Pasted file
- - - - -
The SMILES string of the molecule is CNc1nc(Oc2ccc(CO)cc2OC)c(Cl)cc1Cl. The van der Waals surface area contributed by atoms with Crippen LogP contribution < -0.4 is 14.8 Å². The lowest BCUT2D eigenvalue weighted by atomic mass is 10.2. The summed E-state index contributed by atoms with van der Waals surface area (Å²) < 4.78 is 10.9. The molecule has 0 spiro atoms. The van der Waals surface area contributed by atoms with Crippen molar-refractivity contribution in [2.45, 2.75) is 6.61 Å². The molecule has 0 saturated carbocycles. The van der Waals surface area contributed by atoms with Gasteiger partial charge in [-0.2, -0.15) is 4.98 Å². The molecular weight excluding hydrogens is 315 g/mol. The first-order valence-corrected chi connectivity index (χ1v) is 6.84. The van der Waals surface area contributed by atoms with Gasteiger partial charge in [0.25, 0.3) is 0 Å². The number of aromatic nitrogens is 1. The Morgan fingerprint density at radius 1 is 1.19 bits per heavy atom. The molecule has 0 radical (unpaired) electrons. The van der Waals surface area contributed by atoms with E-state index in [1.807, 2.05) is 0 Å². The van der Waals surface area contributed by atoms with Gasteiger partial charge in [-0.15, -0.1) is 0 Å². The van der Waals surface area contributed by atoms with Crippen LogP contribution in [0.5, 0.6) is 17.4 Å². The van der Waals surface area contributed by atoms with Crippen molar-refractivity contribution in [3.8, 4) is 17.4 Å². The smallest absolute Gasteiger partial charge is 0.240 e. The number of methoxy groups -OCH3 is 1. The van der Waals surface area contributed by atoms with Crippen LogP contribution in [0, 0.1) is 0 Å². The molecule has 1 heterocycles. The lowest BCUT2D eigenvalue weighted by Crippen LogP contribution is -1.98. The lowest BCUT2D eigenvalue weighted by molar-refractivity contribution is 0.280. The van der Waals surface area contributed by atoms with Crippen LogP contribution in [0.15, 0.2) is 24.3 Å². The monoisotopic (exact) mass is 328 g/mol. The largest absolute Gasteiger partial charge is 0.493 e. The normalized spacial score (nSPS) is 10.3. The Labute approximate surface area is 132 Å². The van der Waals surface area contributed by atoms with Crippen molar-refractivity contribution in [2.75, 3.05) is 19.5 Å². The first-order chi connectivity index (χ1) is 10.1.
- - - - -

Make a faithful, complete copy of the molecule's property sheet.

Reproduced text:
The SMILES string of the molecule is CNc1nc(Oc2ccc(CO)cc2OC)c(Cl)cc1Cl. The van der Waals surface area contributed by atoms with Crippen LogP contribution < -0.4 is 14.8 Å². The lowest BCUT2D eigenvalue weighted by atomic mass is 10.2. The summed E-state index contributed by atoms with van der Waals surface area (Å²) < 4.78 is 10.9. The molecule has 0 spiro atoms. The van der Waals surface area contributed by atoms with Crippen molar-refractivity contribution in [2.45, 2.75) is 6.61 Å². The molecule has 0 saturated carbocycles. The van der Waals surface area contributed by atoms with Gasteiger partial charge in [-0.2, -0.15) is 4.98 Å². The molecular weight excluding hydrogens is 315 g/mol. The first-order valence-corrected chi connectivity index (χ1v) is 6.84. The van der Waals surface area contributed by atoms with Gasteiger partial charge in [0.25, 0.3) is 0 Å². The number of aromatic nitrogens is 1. The Morgan fingerprint density at radius 1 is 1.19 bits per heavy atom. The molecule has 0 radical (unpaired) electrons. The van der Waals surface area contributed by atoms with E-state index in [1.807, 2.05) is 0 Å². The van der Waals surface area contributed by atoms with Gasteiger partial charge in [-0.15, -0.1) is 0 Å². The van der Waals surface area contributed by atoms with Crippen LogP contribution in [0.5, 0.6) is 17.4 Å². The van der Waals surface area contributed by atoms with Crippen molar-refractivity contribution in [3.8, 4) is 17.4 Å². The smallest absolute Gasteiger partial charge is 0.240 e. The number of methoxy groups -OCH3 is 1. The van der Waals surface area contributed by atoms with Crippen LogP contribution in [0, 0.1) is 0 Å². The molecule has 1 heterocycles. The lowest BCUT2D eigenvalue weighted by Crippen LogP contribution is -1.98. The lowest BCUT2D eigenvalue weighted by molar-refractivity contribution is 0.280. The van der Waals surface area contributed by atoms with Crippen LogP contribution in [0.15, 0.2) is 24.3 Å². The monoisotopic (exact) mass is 328 g/mol. The largest absolute Gasteiger partial charge is 0.493 e. The normalized spacial score (nSPS) is 10.3. The Labute approximate surface area is 132 Å². The van der Waals surface area contributed by atoms with Crippen molar-refractivity contribution in [2.75, 3.05) is 19.5 Å². The first-order chi connectivity index (χ1) is 10.1.